When you think of Australians, what mental image comes to mind? Let me guess, we are still the 'Bronzed Aussie', standing proud in our Speedos on a golden beach, our abdominals rippling, our biceps rock hard and our faces salt-caked and weather beaten, but smiling.
And laughing, just a bit, at the pudgy people from other countries that don't have a super-fit, outdoorsy lifestyle like ours.
Mocking the pasty Poms has long been a national pastime, but it's one that no longer stands up, because the facts show they're actually fitter, and less lazy, than us these days.
It might be hard to believe, but a study by Stanford University that collected smartphone data from 700,000 people around the globe to analyse how many steps they take per day has created an International Laziness Ranking, and it doesn't look good for us.
The study, published in the journal Nature, ranked Australia as the 19th laziest country in the world, with our slothful citizens averaging just 4941 steps a day, compared to the UK, which came in at 12th, with 5,444 strides, which is the equivalent of 5km a day.
Hopefully, in another generation's time, we might all be slightly more like the Bronzed Aussies of old again.
The average amount of steps a day, worldwide, is around 5000, or four kilometres a day, but Australia, Canada, America and New Zealand all fell below the world average. (Hong Kong was the most active country, at almost 7000 steps, or 6km, a day, with China close behind in second).
So, you're really hoping we at least did better than America, a country of strip malls and endless parking lots, where people will drive to their letterbox if possible.
Well, the marginally good news is that we are less lazy than them, but not by much. The Yanks came in at 17th, with 4774 steps a day. On the plus side, we're a few strides ahead of the world's laziest nations, Indonesia (3513 steps a day), Saudi Arabia, Malaysia and the Philippines.
You might find the results surprising, but are they really? If I think about Australia as an active nation of people, it's incredible how much we've changed over the past 10 or 20 years.
There was a time when you'd visit places like America and see Aussies looking bemused on their Travolators or moving sidewalks. You could always spot your countrymen, because they'd be the ones walking on them, rather than standing still and crawling along yawning.
Now, if you visit our airports, you'll find plenty of Australians not just refusing to move their feet, but leaning on the handrails for support.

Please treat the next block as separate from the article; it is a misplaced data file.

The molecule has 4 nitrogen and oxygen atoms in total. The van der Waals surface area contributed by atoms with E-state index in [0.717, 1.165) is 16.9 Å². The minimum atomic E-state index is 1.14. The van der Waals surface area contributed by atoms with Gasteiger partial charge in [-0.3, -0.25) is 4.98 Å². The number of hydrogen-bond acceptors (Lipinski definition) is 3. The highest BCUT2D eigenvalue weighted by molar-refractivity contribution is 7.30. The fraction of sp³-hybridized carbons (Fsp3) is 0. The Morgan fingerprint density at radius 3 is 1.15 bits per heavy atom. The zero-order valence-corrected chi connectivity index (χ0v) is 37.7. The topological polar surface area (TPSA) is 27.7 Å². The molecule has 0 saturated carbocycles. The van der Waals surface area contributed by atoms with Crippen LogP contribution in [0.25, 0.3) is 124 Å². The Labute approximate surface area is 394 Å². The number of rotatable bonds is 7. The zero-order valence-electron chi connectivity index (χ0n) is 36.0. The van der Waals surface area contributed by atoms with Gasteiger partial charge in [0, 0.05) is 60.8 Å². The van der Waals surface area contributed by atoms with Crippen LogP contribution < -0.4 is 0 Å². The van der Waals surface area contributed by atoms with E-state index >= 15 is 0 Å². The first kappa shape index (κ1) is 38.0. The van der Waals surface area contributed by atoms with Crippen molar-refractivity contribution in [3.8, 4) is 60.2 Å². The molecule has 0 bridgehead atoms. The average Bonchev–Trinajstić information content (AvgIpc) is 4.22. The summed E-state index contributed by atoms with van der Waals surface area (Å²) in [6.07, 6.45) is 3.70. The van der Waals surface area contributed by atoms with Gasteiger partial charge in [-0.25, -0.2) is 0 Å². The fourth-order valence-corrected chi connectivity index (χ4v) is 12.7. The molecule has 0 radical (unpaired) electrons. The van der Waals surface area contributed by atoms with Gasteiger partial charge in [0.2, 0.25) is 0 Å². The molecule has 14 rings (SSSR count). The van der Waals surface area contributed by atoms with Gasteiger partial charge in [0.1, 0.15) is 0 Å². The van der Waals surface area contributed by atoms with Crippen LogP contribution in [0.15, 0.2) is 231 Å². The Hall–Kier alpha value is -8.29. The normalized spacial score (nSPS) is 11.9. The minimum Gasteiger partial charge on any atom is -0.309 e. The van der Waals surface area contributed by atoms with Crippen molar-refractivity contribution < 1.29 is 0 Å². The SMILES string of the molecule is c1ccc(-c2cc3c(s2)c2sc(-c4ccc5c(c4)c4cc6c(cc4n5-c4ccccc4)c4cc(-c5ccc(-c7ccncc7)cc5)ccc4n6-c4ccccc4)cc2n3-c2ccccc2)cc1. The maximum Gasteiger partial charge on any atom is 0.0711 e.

Yes, we still love our sport, but we tend to spend a lot more time watching it -- and doing so on TV rather than getting out to a live game -- than partaking in it.
The whole point of the Stanford University study was to look at the effect that moving, on a daily basis, has on overall obesity rates. And again, we don't look good.
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Maintaining a healthy weight isn't rocket science; it's about burning more calories each day than you take in, or as close to it as possible. So what can we do? Obviously, we need to focus on our children, and fortunately, technology should make the job easier.
Clearly, the last couple of generations have been moving less than the couple before, as we let our kids watch more screens and play more video games than real ones. We need to get them up and moving, and game-ifying that goal can be the way ahead.
I give my kids a pedometer or fitness bracelets -- which a pretty cheap these days -- and I set them a challenge of a minimum number of steps a day. Then I offer them some kind of reward for doing so (but not a donut or a finger bun).
Just focusing on that minimum number of steps will start to put the idea front of mind for your children, and will hopefully establish habits, and a focus, that will last them a lifetime.
Getting them involved in team sports, or out there running, is obviously the next step, and a good one, but at a bare minimum, just getting them moving has got to be a big step ahead in the fight against childhood obesity.
It might be a good idea to start counting your own steps, as well, and trying to match the example set by Hong Kong residents.
And hopefully, in another generation's time, we might all be slightly more like the Bronzed Aussies of old again.
Adam MacDougall is the creator of The Man ShakeSuggest a correction